When they returned from the West Coast, battered Giants players streamed into the trainer's room, setting off an alarm in Bill Parcells' head. It was one thing to keep winning in spite of injuries, another thing altogether when they could be viewed as an excuse for losing.
So on the Wednesday after the San Francisco game, Parcells told his walking wounded: "You bumps-and-bruises guys, I don't need you three weeks from now, I need you now."
For the coach, it was a necessary exhortation, but one that soon would come back to bite him. That's because on that next Saturday night, the eve of the Giants' game against the Vikings, Parcells began to feel the intense pain of a dislodged kidney stone.
He skipped the regular coaches meeting at the Hamilton Park Hotel in Florham Park, N.J., where the Giants stayed the night before home games, and checked himself into Morristown Memorial Hospital just before midnight.
Parcells was ordered by doctors to remain in the hospital and forget about coaching the game against Minnesota that would have given the Giants, if they won or Philadelphia lost, the NFC East title.
Then the coach remembered what he told the "bumps-and-bruises guys," and his decision was made.
"After you say something like that," Parcells said afterward, "you'd better show up yourself."
With only a handful of Demerol to help him cope with the pain, Parcells arrived at the stadium at 9 a.m. Though he skipped a regular pregame meeting with the officials (he was replaced by assistant coach Ray Handley, this time, not to disastrous results), Parcells made it through the game, which the Giants won, 23-15.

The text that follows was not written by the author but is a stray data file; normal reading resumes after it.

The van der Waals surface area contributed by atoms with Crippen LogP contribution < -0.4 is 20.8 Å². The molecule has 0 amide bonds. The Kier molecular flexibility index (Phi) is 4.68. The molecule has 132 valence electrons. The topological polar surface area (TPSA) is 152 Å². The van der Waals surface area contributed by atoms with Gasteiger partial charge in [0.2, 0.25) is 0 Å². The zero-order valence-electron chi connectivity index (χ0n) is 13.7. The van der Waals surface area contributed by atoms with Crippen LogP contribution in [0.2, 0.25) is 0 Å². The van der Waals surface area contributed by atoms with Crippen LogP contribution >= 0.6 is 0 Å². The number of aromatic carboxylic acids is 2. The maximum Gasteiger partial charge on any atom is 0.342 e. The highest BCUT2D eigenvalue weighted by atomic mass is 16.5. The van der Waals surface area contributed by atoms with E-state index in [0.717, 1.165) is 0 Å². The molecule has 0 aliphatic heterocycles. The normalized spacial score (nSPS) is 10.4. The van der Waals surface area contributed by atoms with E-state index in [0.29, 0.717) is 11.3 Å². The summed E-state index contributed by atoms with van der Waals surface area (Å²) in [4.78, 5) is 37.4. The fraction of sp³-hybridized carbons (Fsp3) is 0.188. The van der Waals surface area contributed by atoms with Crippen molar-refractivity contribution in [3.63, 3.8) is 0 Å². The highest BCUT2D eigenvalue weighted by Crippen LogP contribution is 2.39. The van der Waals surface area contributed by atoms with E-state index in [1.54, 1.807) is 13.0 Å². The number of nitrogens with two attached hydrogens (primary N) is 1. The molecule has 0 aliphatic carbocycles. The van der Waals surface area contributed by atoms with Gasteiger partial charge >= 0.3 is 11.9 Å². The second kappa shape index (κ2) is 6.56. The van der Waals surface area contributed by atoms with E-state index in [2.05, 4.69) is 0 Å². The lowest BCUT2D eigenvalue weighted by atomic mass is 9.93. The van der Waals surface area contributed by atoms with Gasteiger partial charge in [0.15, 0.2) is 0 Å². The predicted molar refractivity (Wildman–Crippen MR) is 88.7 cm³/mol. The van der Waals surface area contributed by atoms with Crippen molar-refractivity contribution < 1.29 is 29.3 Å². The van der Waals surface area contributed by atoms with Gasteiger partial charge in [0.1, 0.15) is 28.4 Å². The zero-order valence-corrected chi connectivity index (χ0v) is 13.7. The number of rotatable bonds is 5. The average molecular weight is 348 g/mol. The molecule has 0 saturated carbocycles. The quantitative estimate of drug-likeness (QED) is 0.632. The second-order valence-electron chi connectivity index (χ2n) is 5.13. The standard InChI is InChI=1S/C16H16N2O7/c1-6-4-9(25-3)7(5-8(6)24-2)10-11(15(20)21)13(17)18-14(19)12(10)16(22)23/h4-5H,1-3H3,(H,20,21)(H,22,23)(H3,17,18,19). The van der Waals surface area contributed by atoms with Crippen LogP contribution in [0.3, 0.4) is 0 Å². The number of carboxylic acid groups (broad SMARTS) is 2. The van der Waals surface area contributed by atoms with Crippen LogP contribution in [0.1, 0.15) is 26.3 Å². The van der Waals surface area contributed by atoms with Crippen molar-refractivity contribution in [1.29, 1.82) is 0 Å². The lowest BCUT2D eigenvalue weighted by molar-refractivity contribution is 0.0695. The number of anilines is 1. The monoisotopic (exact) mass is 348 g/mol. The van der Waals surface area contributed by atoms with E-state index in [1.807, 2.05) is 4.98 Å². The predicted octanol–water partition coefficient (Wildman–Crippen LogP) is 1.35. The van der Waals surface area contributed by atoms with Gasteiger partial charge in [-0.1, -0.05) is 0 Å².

"We were joking about it; we were saying, ‘We need him now, not three weeks from now,'" nose tackle Erik Howard told the New York Times. "Obviously he was in some pain and not himself, but now he had to practice what he preaches."
Parcells returned to Morristown Memorial after the game, where he underwent a procedure to push the stone out of his urinary tract. The next day, he went to the Wood Johnson Stone Center in New Brunswick to have the stone broken up by ultrasound. On Friday, he underwent another procedure to have a urinary stint removed.
He was back on the sidelines for a Saturday game with the Bills. That's the fateful day when Phil Simms injured his foot and would be lost for the season. But thanks to the example provided by Parcells, the Giants were able to overcome the loss of Simms and then Rodney Hampton in the opening-round playoff victory over Chicago, with Jeff Hostetler and Ottis Anderson starring in the Super Bowl.
That second Vince Lombardi Trophy turned Giants Stadium into a latter-day cradle of coaches. Though offensive coordinator Ron Erhardt was the only member of Parcells' staff in 1990 to have had head-coaching experience in the NFL, six more assistants (Handley, Bill Belichick, Tom Coughlin, Romeo Crennel, Al Groh and Charlie Weis) have risen to top jobs in the league or in college.
Having so much Xs and Os talent surrounding him enabled Parcells to do what he did best: to cajole and ride each individual player to be the best he could be each week.
"The best way to explain it is he dips his hand into everything." Simms told The Times in the days after the Minnesota game. "This game is so intricate. There's so much that goes on, preparation and work. And it's all translated through Bill."
Although they may have despised him at times, a legion of players known as "Parcells Guys" continue to follow him around the NFL. After sitting out two years following a heart scare, he returned in 1993 in New England. By 1995, he had reunited with no fewer than nine Super Bowl XXV Giants (Bobby Abrams, Matt Bahr, Steve DeOssie, Myron Guyton, Bob Kratch, David Meggett, William Roberts, John Washington and Reyna Thompson).
Curtis Martin was the best of the many Parcells Patriots to follow him to the Jets, and last Sunday, Drew Bledsoe, Terry Glenn and Keyshawn Johnson, Parcells Guys all, led the Cowboys into battle at Giants Stadium in the 2005 NFC East Game of the Year.
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